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She Didn't Know

She didn't know. The little girl in the picture had no clue how her life would unfold. There were two professions, she claimed. "A psychologist," she responded to a career day question in middle school. After meeting a Black man with "Dr." preceding his name, she thought, that seems cool.

The author as a preteen.

She didn't know. How to live her dream of becoming a writer. Encouraged by one teacher who attended the same church after reciting an original poem for Black History Month. She giggled when the teacher, Mrs. McAdory, came to her and encouraged her to publish the poem. That's what you do when you don't know who you are. You giggle. Besides, what is publishing to a preteen? How do you go about doing what you have never heard?

Lost but Guided for Her Good

Homecoming Court 1987
The author: 12th grade

The question of career choice came again a few months shy of high school graduation. "An architect," she responded as a dear classmate and friend laughed at her pronunciation of the word. He thought she had purposely mispronounced it. After all, being voted "most witty" by classmates gave him reason while protecting her feelings of inadequacy.

She didn't know. College was five years of sailing without a compass. She had the aptitude but needed the discipline to major in her chosen field. Later, she learned it wasn't a discipline issue but a lack of passion. She only connected with a few people, but those she did were interesting enough and engaging. Partying her method of trying to fit in didn't work. She went in as an unsure little girl and became a lost young woman.

She didn't know. Dallas would become her home as encouraged by an older sister. A credit card collector to a department store assistant manager, she struggled unknowingly. "It's a dead-end job. Quit soon after you get your car." Her sister guided her while reading the newspaper. "Here's a more promising career. Dallas ISD is looking for teachers for its alternative education program." She applied. The interviewer redirected the young lady's responses so they were acceptable. But she didn't know.

Finding Purpose adding Faith

with husband at William Anderson Elem. School, Dallas ISD; wedding shower by staff

The teaching environment would be where she would meet her husband. Teaching would help her understand her children's educational needs and how to teach them. It would give her adequate time to spend with her children. Teaching gave her insights into other people's worlds and ways of living. Teaching would teach her structure, time management, emotional regulation under pressure, and, most importantly, empathy.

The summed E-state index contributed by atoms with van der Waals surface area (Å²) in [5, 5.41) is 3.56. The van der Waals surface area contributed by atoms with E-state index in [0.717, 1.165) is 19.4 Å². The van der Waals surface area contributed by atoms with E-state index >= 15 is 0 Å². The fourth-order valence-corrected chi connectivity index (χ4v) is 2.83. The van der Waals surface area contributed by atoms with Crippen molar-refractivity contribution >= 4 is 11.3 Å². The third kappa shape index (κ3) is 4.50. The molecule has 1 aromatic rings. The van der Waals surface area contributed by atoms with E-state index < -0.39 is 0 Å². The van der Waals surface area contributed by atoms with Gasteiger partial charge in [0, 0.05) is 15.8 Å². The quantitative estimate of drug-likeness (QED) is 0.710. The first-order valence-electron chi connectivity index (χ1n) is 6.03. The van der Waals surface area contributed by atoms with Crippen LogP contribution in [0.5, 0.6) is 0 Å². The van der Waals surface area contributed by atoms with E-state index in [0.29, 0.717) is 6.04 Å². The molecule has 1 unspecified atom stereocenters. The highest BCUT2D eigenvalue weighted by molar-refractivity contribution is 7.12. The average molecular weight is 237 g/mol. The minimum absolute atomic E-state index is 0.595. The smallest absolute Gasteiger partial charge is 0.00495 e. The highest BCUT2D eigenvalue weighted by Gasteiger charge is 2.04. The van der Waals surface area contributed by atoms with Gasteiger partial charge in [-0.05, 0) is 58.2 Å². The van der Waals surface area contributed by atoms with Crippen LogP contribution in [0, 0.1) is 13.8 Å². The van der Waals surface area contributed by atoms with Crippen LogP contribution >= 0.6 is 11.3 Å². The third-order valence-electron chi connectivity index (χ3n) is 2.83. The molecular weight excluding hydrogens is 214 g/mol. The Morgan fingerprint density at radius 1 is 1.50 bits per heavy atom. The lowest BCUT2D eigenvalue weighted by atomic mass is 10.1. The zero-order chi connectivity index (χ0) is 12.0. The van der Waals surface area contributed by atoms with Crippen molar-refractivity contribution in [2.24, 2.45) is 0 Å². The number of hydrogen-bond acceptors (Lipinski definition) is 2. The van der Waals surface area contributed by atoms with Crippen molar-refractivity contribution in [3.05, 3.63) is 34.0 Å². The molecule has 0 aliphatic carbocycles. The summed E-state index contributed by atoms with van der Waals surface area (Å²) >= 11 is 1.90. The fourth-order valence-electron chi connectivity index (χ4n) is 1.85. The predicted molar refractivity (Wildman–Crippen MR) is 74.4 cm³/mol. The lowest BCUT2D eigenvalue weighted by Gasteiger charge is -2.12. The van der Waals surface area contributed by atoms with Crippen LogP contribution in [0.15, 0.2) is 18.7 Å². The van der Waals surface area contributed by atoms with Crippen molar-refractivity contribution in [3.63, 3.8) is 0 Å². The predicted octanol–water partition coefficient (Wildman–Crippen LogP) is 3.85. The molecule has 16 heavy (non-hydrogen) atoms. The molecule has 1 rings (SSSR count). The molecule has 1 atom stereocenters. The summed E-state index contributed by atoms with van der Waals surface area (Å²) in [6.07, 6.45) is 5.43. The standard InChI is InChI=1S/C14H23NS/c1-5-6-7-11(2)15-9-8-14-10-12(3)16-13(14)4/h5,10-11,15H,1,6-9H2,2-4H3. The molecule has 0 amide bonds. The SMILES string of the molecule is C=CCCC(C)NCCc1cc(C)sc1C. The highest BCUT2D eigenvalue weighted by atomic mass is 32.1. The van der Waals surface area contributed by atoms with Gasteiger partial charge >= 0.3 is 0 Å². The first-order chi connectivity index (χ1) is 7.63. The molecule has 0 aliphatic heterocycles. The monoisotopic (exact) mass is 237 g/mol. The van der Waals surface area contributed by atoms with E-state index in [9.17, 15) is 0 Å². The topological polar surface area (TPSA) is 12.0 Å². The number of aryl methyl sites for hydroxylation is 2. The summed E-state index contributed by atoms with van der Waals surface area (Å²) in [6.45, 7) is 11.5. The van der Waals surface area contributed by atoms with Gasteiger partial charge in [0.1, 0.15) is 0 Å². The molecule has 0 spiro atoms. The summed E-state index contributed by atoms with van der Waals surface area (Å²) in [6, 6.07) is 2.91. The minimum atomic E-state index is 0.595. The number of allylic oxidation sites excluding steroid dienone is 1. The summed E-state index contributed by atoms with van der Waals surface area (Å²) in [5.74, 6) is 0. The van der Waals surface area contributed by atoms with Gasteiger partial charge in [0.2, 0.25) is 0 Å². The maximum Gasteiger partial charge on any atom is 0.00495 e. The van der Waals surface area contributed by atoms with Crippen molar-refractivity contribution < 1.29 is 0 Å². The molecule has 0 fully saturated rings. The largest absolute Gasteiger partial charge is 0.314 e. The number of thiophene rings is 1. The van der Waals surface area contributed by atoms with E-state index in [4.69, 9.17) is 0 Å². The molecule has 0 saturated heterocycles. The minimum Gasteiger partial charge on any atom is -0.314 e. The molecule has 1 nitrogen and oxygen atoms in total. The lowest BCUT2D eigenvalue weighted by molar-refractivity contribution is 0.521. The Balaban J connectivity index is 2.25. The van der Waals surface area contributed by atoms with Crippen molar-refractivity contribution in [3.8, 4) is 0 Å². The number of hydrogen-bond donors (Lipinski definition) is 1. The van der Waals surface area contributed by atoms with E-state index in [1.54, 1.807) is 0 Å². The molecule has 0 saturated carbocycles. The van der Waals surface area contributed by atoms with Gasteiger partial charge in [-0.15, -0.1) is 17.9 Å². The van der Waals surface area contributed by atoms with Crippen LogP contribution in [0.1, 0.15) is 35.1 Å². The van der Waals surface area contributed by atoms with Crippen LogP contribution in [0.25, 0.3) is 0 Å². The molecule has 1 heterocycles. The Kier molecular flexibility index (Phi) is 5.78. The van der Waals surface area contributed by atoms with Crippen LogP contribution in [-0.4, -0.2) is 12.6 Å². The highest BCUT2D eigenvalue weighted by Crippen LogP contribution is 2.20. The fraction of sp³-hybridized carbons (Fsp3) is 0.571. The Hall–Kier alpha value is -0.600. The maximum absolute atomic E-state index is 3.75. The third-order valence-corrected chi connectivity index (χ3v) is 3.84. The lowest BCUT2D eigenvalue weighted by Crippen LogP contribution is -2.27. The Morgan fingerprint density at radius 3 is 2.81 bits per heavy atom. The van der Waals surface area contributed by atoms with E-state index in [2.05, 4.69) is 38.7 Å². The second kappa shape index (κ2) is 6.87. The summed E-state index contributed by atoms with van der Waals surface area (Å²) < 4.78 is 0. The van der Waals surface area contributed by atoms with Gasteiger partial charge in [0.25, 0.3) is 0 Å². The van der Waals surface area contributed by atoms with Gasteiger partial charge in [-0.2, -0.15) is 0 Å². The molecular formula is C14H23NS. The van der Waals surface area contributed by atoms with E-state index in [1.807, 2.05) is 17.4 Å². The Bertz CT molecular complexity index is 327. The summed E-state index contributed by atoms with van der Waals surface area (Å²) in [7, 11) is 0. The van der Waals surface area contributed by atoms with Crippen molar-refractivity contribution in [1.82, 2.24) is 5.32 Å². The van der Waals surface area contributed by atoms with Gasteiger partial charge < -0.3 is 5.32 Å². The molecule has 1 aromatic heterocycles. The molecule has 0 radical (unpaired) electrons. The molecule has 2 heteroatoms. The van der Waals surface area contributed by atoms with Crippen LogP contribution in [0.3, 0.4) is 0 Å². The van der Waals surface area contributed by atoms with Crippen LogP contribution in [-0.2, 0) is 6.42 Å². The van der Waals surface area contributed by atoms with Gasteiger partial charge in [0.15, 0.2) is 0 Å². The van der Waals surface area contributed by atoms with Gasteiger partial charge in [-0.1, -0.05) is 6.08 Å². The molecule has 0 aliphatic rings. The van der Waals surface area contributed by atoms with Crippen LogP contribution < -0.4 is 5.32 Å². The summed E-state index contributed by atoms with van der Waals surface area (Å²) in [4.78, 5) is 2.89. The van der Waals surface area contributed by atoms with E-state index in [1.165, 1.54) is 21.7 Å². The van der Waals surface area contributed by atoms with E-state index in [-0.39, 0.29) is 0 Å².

She didn't know. Staying in one position too long bored her. She didn't save worksheets or lesson plans. She needed to create each year. One school too long took away her desire. "If I turn this corner one more time, I'm going to blow up," she declared the seventh year. Changing grade levels had taken its course. Her impatience with nonsense was evident when her new principal asked in a faculty meeting, "Do you feel you are a part of our family?" Confused, she responded, "No, I've only been here two days." Fitting in intentionally unlearned.

She didn't know. Marriage would call her to rise to the occasion. Forgetting all that was behind and pressing towards the mark of the high-calling. Motherhood would be the most challenging and anxiety-provoking joy she would experience. She would absorb into family rituals, dreams, and organized chaos. Finding herself would take years.

Finding Meaning

Memoir 2020

She didn't know. Harassment and racism would attempt to enslave her mind. Fighting alone would discourage her. Hatred would follow her. Laughter would mock her. Justice would evade her. Secrets would strangle her. Broken pieces. She would learn to advocate for others and, more importantly, herself.

She didn't know. She would rise again. Broken pieces sprinkled with His Water, and she would never thirst again. Strength as He molded her. Hope as He glided His love to blend all the broken but not shattered pieces. On His wheel, the Potter shaped her. The Potter's kiln purified her.

She didn't know. Fear would have stopped her if the little girl had known what she would have to endure. She would have never known His love. Never understood His grace. Never needed His mercy.

Finding God: For her good!

early elementary

She didn't know. Her strength and purpose needed to live out God's will would come from what she didn't know.


Thank you for your obedience and courage. Your memoir and you are such an asset to the Kingdom of God.


Sis Darline, such a beautiful testimony. Your writings are an encouragement to me. No matter where we are in life; LOOK TO JESUS. GOD HAS A PLAN. I love the new cover and now hard back addition of your book. Much love, A. Jones


A blessed testimony! Sometimes we really don't need to know God's divine plan, but trust HIS purpose for our lives!

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